Law enforcement then orchestrated a third controlled delivery in order to investigate Coverson's involvement. Law enforcement agents in Anchorage, Alaska created a sham Express Mail Package through the U.S. Postal Service. The package contained nine kilograms of imitation cocaine and a tracking device that allowed the agents to monitor the package. (Doc. 136-2 at 2). The tracking device was placed in the package pursuant to the beeper warrant at issue in this motion, SW 03-09-MJ-00. A beeper warrant authorizes agents to place a tracking device inside the package and monitor when it is opened. When the tracking device signals that the package has been opened, the warrant allows the agents to get the tracking device back from wherever the package has been opened. (Tr. at 58; Doc. 136-2). The agents also created a mailing label. (Tr. at 61). The addressee on the label was Jay Jenkins. It was addressed to the Vance Drive address. (Doc. 136-2 at 9). The return address contained the name of a business in Seattle. (Doc. 136-2 at 9). It was randomly selected by the Postal Inspector. (Tr. at 61). Nagan placed a couple calls to Blaze to confirm mailing instructions and to inform Coverson about the name used as the addressee on the package. (Defense Ex. C). The package was never placed in the mail system since it was actually created by law enforcement agents. Instead, a Postal Inspector hand-delivered the package to Coverson on July 14, 2011. Coverson was in the residence and received the package. About ten minutes later the tracking device indicated the package had been opened. The agents entered the Vance Drive residence. Coverson attempted to flee but was detained. (Doc. 136-3 at 16; Tr. at 19). The package containing sham drugs is the basis for the attempt charge in this case.

B. Beeper warrant

As described above, the agents in this case obtained a beeper warrant to track the sham package, and pursuant to that warrant, they entered the Vance Drive home to retrieve the package from Coverson. The beeper warrant was granted on the basis of an affidavit from Postal Inspector Andrea Avery dated July 13, 2010 and located in the record at Docket 136-2. In that affidavit, Inspector Avery explained that the beeper warrant was going to be placed in an Express Mail package that had been prepared by law enforcement agents in Anchorage, Alaska and that it contained nine kilograms of imitation cocaine. Inspector Avery explained the seizure of nine kilograms of cocaine in Oregon from a vehicle. She explained how that seizure eventually resulted in the arrest of Nagan. She explained that Nagan cooperated with law enforcement and admitted that he was supposed to pick up the nine kilograms of cocaine but said that he was paid $5,000 to do so by a man named "Blaze." Inspector Avery's affidavit said that Nagan told law enforcement he was supposed to ship it to Alaska and that he had mailed drugs up to Alaska two other times. Nagan told law enforcement agents that both packages were sent to the same address but that he needed to call someone to verify the address. After making a phone call he told the agents that the nine kilograms of cocaine were supposed to be mailed to 4318 Vance Drive, #4A, Anchorage, AK 99508 and that the Vance Drive address was where he mailed the prior two packages.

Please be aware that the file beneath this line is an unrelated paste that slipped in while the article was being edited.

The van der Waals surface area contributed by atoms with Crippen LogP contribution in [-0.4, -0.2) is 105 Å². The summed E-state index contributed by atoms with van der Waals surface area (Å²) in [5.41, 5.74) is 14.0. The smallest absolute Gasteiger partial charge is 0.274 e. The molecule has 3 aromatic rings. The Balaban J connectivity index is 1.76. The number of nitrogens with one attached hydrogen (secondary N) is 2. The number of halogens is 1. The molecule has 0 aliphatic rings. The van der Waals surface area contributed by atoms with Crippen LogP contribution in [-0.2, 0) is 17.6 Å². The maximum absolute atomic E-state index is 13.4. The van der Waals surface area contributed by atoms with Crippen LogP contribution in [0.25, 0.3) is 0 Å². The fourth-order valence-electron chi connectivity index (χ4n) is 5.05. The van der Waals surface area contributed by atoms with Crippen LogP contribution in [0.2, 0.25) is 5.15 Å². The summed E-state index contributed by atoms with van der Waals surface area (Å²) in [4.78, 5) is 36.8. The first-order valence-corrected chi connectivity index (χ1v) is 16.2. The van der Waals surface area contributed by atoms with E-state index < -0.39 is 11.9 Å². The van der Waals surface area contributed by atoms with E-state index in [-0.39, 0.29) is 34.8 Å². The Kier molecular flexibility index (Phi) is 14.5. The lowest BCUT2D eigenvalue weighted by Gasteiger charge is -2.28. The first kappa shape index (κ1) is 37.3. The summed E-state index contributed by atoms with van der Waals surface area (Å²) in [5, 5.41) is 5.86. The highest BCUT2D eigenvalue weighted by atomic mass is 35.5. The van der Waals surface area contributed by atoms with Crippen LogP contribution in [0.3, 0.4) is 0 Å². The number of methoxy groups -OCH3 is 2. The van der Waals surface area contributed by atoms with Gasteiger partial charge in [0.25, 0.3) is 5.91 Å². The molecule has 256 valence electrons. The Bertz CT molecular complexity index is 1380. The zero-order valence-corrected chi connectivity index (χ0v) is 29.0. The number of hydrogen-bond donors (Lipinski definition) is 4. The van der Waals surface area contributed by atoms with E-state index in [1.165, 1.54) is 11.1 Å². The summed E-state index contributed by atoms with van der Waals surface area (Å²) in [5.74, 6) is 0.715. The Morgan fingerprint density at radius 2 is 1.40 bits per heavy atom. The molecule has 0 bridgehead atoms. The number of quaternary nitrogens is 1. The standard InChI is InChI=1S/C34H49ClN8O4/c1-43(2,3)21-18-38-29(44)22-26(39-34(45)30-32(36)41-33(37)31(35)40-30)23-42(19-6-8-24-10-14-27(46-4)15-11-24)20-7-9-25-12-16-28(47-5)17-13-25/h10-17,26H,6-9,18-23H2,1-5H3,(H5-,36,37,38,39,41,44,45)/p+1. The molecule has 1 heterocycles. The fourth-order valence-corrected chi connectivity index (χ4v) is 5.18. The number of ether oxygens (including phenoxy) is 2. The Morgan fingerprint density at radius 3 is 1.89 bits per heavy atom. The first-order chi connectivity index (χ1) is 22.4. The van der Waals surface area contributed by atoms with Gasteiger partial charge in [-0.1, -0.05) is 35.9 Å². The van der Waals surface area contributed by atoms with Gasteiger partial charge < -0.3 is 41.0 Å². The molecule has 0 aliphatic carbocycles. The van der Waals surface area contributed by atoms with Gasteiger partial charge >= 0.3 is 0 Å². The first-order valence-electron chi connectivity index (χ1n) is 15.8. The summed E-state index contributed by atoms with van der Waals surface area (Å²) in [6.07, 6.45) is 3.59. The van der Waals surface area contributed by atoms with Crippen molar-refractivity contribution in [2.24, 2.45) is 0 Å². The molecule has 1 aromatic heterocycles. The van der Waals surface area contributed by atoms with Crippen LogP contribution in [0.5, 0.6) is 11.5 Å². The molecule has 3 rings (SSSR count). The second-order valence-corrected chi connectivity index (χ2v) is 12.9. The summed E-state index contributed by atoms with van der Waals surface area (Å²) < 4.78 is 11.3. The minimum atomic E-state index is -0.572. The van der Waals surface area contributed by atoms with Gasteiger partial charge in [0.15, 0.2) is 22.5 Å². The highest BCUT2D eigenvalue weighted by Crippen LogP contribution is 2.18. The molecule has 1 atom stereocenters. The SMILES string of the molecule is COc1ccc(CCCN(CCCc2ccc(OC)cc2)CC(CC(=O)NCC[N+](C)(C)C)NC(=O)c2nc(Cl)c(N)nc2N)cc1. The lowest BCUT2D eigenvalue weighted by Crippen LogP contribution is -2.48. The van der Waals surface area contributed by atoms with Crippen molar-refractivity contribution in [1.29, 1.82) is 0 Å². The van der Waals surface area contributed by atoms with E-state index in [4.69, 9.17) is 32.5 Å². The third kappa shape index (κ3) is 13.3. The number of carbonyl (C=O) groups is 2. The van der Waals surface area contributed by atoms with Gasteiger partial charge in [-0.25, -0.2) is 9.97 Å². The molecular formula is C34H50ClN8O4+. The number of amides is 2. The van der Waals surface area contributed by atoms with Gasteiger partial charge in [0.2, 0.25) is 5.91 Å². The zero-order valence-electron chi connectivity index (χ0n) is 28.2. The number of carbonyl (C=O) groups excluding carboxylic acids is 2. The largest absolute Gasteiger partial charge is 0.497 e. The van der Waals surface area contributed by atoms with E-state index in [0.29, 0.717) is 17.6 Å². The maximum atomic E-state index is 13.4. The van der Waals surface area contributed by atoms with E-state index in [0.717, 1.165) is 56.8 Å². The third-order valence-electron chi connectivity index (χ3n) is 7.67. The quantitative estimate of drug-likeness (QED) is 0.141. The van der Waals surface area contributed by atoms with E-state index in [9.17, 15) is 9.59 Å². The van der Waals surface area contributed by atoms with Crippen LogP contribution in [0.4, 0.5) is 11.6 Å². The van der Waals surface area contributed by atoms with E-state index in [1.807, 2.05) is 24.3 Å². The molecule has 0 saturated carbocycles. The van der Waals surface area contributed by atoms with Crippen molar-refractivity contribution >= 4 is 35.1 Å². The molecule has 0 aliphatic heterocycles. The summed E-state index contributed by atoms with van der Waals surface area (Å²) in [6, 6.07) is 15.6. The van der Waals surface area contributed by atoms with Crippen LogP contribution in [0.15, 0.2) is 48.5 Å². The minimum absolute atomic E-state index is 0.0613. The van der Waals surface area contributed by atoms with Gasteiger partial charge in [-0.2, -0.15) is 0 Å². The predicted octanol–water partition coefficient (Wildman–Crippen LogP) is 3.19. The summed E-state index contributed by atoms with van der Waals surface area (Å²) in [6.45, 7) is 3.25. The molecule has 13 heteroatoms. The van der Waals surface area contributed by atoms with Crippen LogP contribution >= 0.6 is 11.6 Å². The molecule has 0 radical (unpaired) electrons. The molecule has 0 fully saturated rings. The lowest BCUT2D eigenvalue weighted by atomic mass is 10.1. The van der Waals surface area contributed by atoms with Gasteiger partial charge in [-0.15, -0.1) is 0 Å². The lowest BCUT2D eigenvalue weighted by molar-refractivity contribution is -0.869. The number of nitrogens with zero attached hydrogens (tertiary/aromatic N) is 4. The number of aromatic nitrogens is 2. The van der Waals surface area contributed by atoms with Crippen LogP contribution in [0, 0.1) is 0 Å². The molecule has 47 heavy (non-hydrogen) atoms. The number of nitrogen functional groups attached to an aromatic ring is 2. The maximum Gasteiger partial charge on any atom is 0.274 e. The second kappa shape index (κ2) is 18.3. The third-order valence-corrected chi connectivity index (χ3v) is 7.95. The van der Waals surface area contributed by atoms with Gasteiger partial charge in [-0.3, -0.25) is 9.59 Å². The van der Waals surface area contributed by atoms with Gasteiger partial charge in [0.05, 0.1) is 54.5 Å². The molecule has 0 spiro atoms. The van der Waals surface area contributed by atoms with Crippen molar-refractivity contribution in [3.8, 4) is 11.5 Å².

Inspector Avery's typed affidavit stated that "Blaze" was later identified as Coverson. In a handwritten notation in the margin next to that sentence, Inspector Avery wrote that Nagan identified a photograph of Coverson to be "Blaze." That notation was initialed and dated by Avery. The affidavit went on to say that agents observed Coverson at the 4318 Vance Drive address at Apartment #4A earlier that day (July 13, 2010).

Inspector Avery also indicated that she reviewed Express Mail labels in order to see if there were in fact prior packages mailed to the Vance Drive address from the Tacoma/Seattle, Washington area. She explained in the affidavit that she found two such labels. One was dated April 14, 2009, weighed about 33 pounds, and was mailed from Seattle. The other package was dated May 27, 2009, weighed about 22 pounds, and was ...